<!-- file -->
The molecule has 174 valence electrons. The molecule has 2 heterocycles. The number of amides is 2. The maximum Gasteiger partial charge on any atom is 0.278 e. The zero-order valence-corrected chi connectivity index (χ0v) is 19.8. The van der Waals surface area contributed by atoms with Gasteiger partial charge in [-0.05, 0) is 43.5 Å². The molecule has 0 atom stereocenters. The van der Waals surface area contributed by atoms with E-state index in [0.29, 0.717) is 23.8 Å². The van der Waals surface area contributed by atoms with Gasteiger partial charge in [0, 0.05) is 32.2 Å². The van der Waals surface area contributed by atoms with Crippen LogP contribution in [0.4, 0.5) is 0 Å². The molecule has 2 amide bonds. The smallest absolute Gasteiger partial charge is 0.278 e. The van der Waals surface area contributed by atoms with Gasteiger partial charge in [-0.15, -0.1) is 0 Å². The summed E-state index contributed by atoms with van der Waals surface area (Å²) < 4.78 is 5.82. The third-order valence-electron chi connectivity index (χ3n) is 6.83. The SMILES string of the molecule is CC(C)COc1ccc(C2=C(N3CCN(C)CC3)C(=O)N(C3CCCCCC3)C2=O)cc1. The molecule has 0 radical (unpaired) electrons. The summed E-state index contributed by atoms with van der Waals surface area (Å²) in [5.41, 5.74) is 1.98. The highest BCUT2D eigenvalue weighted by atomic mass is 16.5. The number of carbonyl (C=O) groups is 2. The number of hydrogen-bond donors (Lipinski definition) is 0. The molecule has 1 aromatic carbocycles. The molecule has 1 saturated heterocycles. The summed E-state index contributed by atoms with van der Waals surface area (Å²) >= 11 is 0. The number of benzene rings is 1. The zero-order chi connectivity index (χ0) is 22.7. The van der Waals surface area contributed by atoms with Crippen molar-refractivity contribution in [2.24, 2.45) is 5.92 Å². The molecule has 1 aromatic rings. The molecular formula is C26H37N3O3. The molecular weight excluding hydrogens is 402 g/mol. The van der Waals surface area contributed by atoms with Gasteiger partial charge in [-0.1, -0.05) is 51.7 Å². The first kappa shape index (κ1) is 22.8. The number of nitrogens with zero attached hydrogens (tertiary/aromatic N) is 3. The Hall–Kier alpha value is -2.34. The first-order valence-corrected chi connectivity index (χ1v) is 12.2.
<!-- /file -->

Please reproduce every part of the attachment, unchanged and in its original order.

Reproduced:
The molecule has 174 valence electrons. The molecule has 2 heterocycles. The number of amides is 2. The maximum Gasteiger partial charge on any atom is 0.278 e. The zero-order valence-corrected chi connectivity index (χ0v) is 19.8. The van der Waals surface area contributed by atoms with Gasteiger partial charge in [-0.05, 0) is 43.5 Å². The molecule has 0 atom stereocenters. The van der Waals surface area contributed by atoms with E-state index in [0.29, 0.717) is 23.8 Å². The van der Waals surface area contributed by atoms with Gasteiger partial charge in [0, 0.05) is 32.2 Å². The van der Waals surface area contributed by atoms with Crippen LogP contribution in [0.4, 0.5) is 0 Å². The molecule has 2 amide bonds. The smallest absolute Gasteiger partial charge is 0.278 e. The van der Waals surface area contributed by atoms with Gasteiger partial charge in [-0.15, -0.1) is 0 Å². The summed E-state index contributed by atoms with van der Waals surface area (Å²) < 4.78 is 5.82. The third-order valence-electron chi connectivity index (χ3n) is 6.83. The SMILES string of the molecule is CC(C)COc1ccc(C2=C(N3CCN(C)CC3)C(=O)N(C3CCCCCC3)C2=O)cc1. The molecule has 0 radical (unpaired) electrons. The summed E-state index contributed by atoms with van der Waals surface area (Å²) in [5.41, 5.74) is 1.98. The highest BCUT2D eigenvalue weighted by atomic mass is 16.5. The number of carbonyl (C=O) groups is 2. The number of hydrogen-bond donors (Lipinski definition) is 0. The molecule has 1 aromatic carbocycles. The molecule has 1 saturated heterocycles. The summed E-state index contributed by atoms with van der Waals surface area (Å²) >= 11 is 0. The number of benzene rings is 1. The zero-order chi connectivity index (χ0) is 22.7. The van der Waals surface area contributed by atoms with Crippen molar-refractivity contribution in [2.24, 2.45) is 5.92 Å². The molecule has 1 aromatic rings. The molecular formula is C26H37N3O3. The molecular weight excluding hydrogens is 402 g/mol. The van der Waals surface area contributed by atoms with Gasteiger partial charge in [-0.1, -0.05) is 51.7 Å². The first kappa shape index (κ1) is 22.8. The number of nitrogens with zero attached hydrogens (tertiary/aromatic N) is 3. The Hall–Kier alpha value is -2.34. The first-order valence-corrected chi connectivity index (χ1v) is 12.2.